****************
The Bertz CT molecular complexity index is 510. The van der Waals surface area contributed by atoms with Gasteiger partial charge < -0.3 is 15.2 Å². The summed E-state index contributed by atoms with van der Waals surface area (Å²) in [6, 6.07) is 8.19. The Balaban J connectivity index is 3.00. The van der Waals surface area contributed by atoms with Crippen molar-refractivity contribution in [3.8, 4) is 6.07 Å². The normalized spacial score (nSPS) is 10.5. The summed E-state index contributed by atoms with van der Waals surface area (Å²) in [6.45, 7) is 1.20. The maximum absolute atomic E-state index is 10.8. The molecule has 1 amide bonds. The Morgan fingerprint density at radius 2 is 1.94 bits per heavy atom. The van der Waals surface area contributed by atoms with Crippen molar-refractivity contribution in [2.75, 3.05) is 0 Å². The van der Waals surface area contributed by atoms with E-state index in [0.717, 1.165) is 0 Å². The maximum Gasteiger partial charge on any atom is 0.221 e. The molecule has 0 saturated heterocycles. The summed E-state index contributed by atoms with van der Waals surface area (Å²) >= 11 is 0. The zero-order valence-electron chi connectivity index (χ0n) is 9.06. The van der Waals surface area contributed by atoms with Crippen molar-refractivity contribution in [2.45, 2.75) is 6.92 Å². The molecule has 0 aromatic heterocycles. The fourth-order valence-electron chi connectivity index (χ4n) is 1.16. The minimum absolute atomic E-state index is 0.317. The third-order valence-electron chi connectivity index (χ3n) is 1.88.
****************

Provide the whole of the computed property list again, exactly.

The Bertz CT molecular complexity index is 510. The van der Waals surface area contributed by atoms with Gasteiger partial charge < -0.3 is 15.2 Å². The summed E-state index contributed by atoms with van der Waals surface area (Å²) in [6, 6.07) is 8.19. The Balaban J connectivity index is 3.00. The van der Waals surface area contributed by atoms with Crippen molar-refractivity contribution in [3.8, 4) is 6.07 Å². The normalized spacial score (nSPS) is 10.5. The summed E-state index contributed by atoms with van der Waals surface area (Å²) in [6.45, 7) is 1.20. The maximum absolute atomic E-state index is 10.8. The molecule has 1 amide bonds. The Morgan fingerprint density at radius 2 is 1.94 bits per heavy atom. The van der Waals surface area contributed by atoms with Crippen molar-refractivity contribution in [2.75, 3.05) is 0 Å². The van der Waals surface area contributed by atoms with E-state index in [0.717, 1.165) is 0 Å². The maximum Gasteiger partial charge on any atom is 0.221 e. The molecule has 0 saturated heterocycles. The summed E-state index contributed by atoms with van der Waals surface area (Å²) >= 11 is 0. The zero-order valence-electron chi connectivity index (χ0n) is 9.06. The van der Waals surface area contributed by atoms with Crippen molar-refractivity contribution in [2.45, 2.75) is 6.92 Å². The molecule has 0 aromatic heterocycles. The fourth-order valence-electron chi connectivity index (χ4n) is 1.16. The minimum absolute atomic E-state index is 0.317. The third-order valence-electron chi connectivity index (χ3n) is 1.88.